AFC CENTRAL Browns face list of changes
Cleveland's sixth season has offered few signs of hope.
BEREA (AP) -- Their disastrous season is finally over, but the work is just beginning for the Cleveland Browns.
Following a year in which they tied a franchise record with nine straight losses, the Browns have to hire a general manager and a coach and decide which players are worth keeping.
Six frustrating seasons after returning to the league as an expansion team in 1999, the Browns are rebuilding again.
Owner Randy Lerner and president John Collins wasted no time in interviewing general manager candidates, flying to Maryland on Monday to meet with Ravens director of player personnel Phil Savage.
Savage has been instrumental in picking quality players for the Ravens in recent years. He spent three years with the Browns in the 1990s, working in their scouting department.
Other likely candidates for the job include New England vice president of player personnel Scott Pioli, Tennessee general manager Floyd Reese, former New Orleans general manager Randy Mueller, former Seattle senior vice president Mike Reinfeldt, Pittsburgh director of football operations Kevin Colbert and Atlanta assistant general manager Tim Ruskell.
Coach makes plea
Browns interim coach Terry Robiskie acknowledged that after finishing with a 4-12 record changes are needed in the organization. He said his role shouldn't be changed.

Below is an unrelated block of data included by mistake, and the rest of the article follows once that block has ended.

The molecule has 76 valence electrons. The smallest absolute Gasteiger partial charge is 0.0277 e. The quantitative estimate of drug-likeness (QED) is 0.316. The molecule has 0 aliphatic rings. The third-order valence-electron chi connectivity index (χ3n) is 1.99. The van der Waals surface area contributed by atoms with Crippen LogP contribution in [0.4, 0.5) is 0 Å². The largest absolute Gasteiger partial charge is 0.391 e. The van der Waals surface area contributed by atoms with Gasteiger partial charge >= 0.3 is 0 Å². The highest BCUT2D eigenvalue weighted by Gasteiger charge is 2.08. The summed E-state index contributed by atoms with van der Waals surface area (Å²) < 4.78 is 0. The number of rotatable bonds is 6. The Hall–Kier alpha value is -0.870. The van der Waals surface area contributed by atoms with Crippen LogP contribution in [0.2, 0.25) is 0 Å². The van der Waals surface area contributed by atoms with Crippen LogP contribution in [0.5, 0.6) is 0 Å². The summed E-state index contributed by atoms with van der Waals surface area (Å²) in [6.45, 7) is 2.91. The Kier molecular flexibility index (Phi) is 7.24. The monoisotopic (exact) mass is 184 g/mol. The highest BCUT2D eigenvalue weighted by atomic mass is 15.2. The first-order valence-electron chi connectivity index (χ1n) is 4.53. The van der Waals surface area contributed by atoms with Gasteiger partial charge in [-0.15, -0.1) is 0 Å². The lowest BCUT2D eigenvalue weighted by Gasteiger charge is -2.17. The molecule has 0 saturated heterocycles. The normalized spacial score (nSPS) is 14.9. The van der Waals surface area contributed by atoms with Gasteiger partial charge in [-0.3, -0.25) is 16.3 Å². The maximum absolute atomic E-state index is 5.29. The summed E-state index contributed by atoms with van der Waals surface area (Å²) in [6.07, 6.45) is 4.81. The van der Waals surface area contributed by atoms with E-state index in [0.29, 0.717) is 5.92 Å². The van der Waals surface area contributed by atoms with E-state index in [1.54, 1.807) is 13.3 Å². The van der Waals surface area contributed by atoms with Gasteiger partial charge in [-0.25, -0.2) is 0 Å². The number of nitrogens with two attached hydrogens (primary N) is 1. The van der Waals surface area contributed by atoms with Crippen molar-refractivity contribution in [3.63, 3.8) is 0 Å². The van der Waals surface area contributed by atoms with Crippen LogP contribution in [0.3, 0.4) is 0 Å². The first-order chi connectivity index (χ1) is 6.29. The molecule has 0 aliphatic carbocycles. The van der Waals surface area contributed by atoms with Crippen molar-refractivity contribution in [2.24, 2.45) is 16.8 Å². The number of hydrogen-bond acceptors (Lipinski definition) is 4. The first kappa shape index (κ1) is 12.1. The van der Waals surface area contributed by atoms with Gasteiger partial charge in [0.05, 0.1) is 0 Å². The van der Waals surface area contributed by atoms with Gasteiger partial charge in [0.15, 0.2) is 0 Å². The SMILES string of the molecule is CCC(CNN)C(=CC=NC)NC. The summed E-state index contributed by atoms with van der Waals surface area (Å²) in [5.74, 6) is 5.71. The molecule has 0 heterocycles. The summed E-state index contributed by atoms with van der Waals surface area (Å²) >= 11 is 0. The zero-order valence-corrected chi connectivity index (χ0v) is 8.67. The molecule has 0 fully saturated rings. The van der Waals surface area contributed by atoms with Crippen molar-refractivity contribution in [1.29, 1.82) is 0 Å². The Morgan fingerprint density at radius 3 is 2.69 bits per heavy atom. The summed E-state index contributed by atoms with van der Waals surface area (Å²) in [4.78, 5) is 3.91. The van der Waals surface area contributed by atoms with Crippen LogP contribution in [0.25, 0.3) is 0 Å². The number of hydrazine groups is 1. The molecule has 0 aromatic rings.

"Making changes just to make changes doesn't necessarily breed success," he said Monday, making his case for the job.
Robiskie noted that the Redskins went after more experienced coaches following his stint as interim coach in 2000. He pointed out that since he left Marty Schottenheimer, Steve Spurrier and Joe Gibbs haven't produced a winning season in Washington.
"There's always that mind-set of 'let's go get that big-name guy,' " Robiskie said. "I don't know that's always the answer."
The Browns' 22-14 win over Houston on Sunday will certainly help his chances, showing he can inspire his players to grind out a victory in an otherwise meaningless game.
"I think I'm ready to be a head coach," he said. "You've got to be able to reach deep inside each [player's] heart."
The players backed Robiskie on Monday as their choice, just as they have since he took over after Butch Davis resigned with five games left.
"Everybody in this locker room would love to see Terry be the guy," defensive back Michael Lehan said.
All the pending changes provided a mood of uncertainty as players cleaned out their lockers Monday. Even those with years remaining on their contracts talked as if they might not be in a Browns uniform next season.
Quarterback Jeff Garcia, who has three years left on his contract, said he knows his future rests with the new general manager and coach.
Garcia said he would probably be more attractive to the Browns if the new coach operated the West Coast offense, which he ran in San Francisco for five years.
"All I can do is prepare myself to get healthy again, and to play next year somewhere, and hopefully that will be here," said Garcia, whose season ended early with a torn knee ligament. "Right now, I'm a Cleveland Brown. And so that's the approach I'm going to take until I have to adjust otherwise."
The Browns also have to make a decision on wide receiver Dennis Northcutt, who is due a $2 million bonus March 15. If the Browns choose not to pay it, Northcutt would be a free agent.
Cornerback Anthony Henry, who led the team with four interceptions, also is a free agent.
"Obviously, some guys aren't going to be here, but you can't just dismantle a whole football team," safety Earl Little said. "We're close."